New report urges for cyber bullying law

A photo of Rehtaeh Parsons, from the Facebook page in memory of her.
A photo of Rehtaeh Parsons, from the Facebook page in memory of her.

A report presented by the Coordinating Committee of Senior Officials (CCSO) Cybercrime Working Group has been presented to all government levels for consideration.

The report released in June was sent to ministers responsible for justice and public safety. It urged that the Criminal Code surrounding cyber bullying and non-consensual distribution of intimate images be modernized to cover gaps in current laws.

The report was commissioned after the tragic death of 17-year-old Nova Scotia resident, Rehteah Parsons.

Parsons committed suicide in April 2013 being bullied and pursued for over a year after her alleged rape.

According to Business Insider, Parsons’ family blames the suicide on her classmates who relentlessly bullied Parsons after an image of her rape was distributed throughout school.

On Friday, as one of his first moves as Justice Minister, Peter MacKay announced the release of the report that he is seriously considering along with the direction that federal government should take from it.

“The report recommends creating a new law against non-consensual distribution of intimate images and enhancing current criminal law responses to bullying, including cyber bullying,” said MacKay.

“I look forward to working together with the provinces and territories as we make improvements to our justice system to prevent such tragic circumstances from happening again.”

According to the report, the majority of “serious bullying behaviour” is already covered under the current Criminal Code offences.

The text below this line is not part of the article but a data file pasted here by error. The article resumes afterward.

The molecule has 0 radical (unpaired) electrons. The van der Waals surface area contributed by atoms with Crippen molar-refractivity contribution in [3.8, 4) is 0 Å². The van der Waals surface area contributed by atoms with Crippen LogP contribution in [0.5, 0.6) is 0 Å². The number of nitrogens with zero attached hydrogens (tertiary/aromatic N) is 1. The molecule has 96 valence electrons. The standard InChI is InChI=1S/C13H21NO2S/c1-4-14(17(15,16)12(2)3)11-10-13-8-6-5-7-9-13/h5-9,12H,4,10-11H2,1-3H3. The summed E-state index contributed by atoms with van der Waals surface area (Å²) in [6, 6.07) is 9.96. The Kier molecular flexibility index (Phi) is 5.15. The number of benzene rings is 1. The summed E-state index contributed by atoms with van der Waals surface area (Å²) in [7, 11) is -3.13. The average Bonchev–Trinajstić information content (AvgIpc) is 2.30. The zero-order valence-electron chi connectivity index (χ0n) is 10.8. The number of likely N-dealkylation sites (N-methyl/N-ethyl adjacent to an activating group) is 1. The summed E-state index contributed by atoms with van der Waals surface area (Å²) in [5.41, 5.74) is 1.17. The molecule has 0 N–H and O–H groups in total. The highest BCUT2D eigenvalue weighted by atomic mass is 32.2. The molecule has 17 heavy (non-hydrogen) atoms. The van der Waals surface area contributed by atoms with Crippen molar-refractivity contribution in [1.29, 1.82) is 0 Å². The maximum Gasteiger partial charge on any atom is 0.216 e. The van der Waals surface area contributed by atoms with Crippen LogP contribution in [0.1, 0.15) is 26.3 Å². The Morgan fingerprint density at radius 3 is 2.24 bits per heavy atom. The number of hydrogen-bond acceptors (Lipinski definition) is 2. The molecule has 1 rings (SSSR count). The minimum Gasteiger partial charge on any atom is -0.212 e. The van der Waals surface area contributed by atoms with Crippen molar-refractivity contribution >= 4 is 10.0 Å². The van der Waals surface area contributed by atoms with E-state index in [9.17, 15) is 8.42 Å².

But, after reading many academic and research papers on the subject of cyber bullying and emerging electronic media, the Working Group came up with the following recommendation:

“The Working Group recommends that the Criminal Code be amended to modernize certain existing offences to deal with harassment through electronic media, as well as the investigative powers for law enforcement, to ensure that all acts of cyber bullying carried out through the use of new technologies can be effectively investigated and prosecuted.”

Along with that, the Working Group made several other recommendations including the recommendation “that all levels of government continue to adopt and support a multipronged approach to addressing these issues.”

MacKay will now consider the report.


In a press release Monday, Attorney General John Garretsen explained the concern which Ontario specifically has had with the distribution of intimate images for years.

“Since 2011, we have been calling on the federal government to amend the Criminal Code to make it an offence to distribute sexually explicit images of a person without their consent.”

In 2009, Ontario became the first province in Canada to make it mandatory for the reporting of bullying within the school system’s Keeping Our Kids Safe at School Act.

In 2012, the Accepting Schools Act was passed which requires school boards to have bullying prevention and intervention plans in place for times when necessary.

With the “I’ve Got Your Back” program, developed by high school students, Police officers are able to work with high school students on Internet safety, anti-cyber bullying and anti-sexting strategies.

“Ontario is committed to ensuring our children are able to thrive in schools and communities that are safe, inclusive and accepting,” said Garretsen.

“We will continue working with the federal government and our partners in the justice and education sectors to make sure our resources are being used effectively to put an end to cyber bullying.”

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